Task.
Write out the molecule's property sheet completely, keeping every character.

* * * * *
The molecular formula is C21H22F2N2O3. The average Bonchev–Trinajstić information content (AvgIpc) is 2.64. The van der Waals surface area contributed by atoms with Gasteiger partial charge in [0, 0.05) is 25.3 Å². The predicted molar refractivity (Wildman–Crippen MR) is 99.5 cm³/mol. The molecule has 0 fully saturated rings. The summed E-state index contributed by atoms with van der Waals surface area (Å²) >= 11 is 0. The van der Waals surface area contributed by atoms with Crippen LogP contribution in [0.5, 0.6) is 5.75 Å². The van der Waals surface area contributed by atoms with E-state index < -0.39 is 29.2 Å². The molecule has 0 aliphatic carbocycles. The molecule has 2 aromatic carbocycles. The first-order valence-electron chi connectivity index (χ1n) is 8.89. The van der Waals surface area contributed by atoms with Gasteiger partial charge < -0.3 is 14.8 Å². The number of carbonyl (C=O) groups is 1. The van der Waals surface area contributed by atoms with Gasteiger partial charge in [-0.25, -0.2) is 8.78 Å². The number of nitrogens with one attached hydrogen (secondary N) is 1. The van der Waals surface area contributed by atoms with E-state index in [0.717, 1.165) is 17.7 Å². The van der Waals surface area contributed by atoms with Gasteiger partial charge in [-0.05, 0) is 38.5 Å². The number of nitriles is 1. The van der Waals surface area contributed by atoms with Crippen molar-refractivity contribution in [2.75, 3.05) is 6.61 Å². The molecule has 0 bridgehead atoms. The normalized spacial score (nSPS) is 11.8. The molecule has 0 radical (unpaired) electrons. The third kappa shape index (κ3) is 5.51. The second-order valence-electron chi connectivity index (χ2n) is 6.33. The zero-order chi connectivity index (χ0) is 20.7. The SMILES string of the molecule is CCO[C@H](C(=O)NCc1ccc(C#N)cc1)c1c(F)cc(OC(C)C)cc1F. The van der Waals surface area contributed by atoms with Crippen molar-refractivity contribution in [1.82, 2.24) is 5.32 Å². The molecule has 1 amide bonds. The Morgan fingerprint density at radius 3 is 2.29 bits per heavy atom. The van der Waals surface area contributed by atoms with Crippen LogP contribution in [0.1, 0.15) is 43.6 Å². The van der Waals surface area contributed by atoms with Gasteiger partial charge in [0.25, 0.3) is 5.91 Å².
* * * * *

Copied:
The molecular formula is C21H22F2N2O3. The average Bonchev–Trinajstić information content (AvgIpc) is 2.64. The van der Waals surface area contributed by atoms with Gasteiger partial charge in [0, 0.05) is 25.3 Å². The predicted molar refractivity (Wildman–Crippen MR) is 99.5 cm³/mol. The molecule has 0 fully saturated rings. The summed E-state index contributed by atoms with van der Waals surface area (Å²) >= 11 is 0. The van der Waals surface area contributed by atoms with Crippen LogP contribution in [0.5, 0.6) is 5.75 Å². The van der Waals surface area contributed by atoms with E-state index < -0.39 is 29.2 Å². The molecule has 0 aliphatic carbocycles. The molecule has 2 aromatic carbocycles. The first-order valence-electron chi connectivity index (χ1n) is 8.89. The van der Waals surface area contributed by atoms with Gasteiger partial charge < -0.3 is 14.8 Å². The number of carbonyl (C=O) groups is 1. The van der Waals surface area contributed by atoms with Gasteiger partial charge in [-0.25, -0.2) is 8.78 Å². The number of nitrogens with one attached hydrogen (secondary N) is 1. The van der Waals surface area contributed by atoms with E-state index in [0.717, 1.165) is 17.7 Å². The van der Waals surface area contributed by atoms with Gasteiger partial charge in [-0.05, 0) is 38.5 Å². The number of nitriles is 1. The van der Waals surface area contributed by atoms with Crippen molar-refractivity contribution in [2.75, 3.05) is 6.61 Å². The molecule has 0 bridgehead atoms. The normalized spacial score (nSPS) is 11.8. The molecule has 0 radical (unpaired) electrons. The third kappa shape index (κ3) is 5.51. The second-order valence-electron chi connectivity index (χ2n) is 6.33. The zero-order chi connectivity index (χ0) is 20.7. The SMILES string of the molecule is CCO[C@H](C(=O)NCc1ccc(C#N)cc1)c1c(F)cc(OC(C)C)cc1F. The van der Waals surface area contributed by atoms with Crippen molar-refractivity contribution in [1.82, 2.24) is 5.32 Å². The molecule has 1 amide bonds. The Morgan fingerprint density at radius 3 is 2.29 bits per heavy atom. The van der Waals surface area contributed by atoms with Crippen LogP contribution in [0.1, 0.15) is 43.6 Å². The van der Waals surface area contributed by atoms with Gasteiger partial charge in [0.25, 0.3) is 5.91 Å².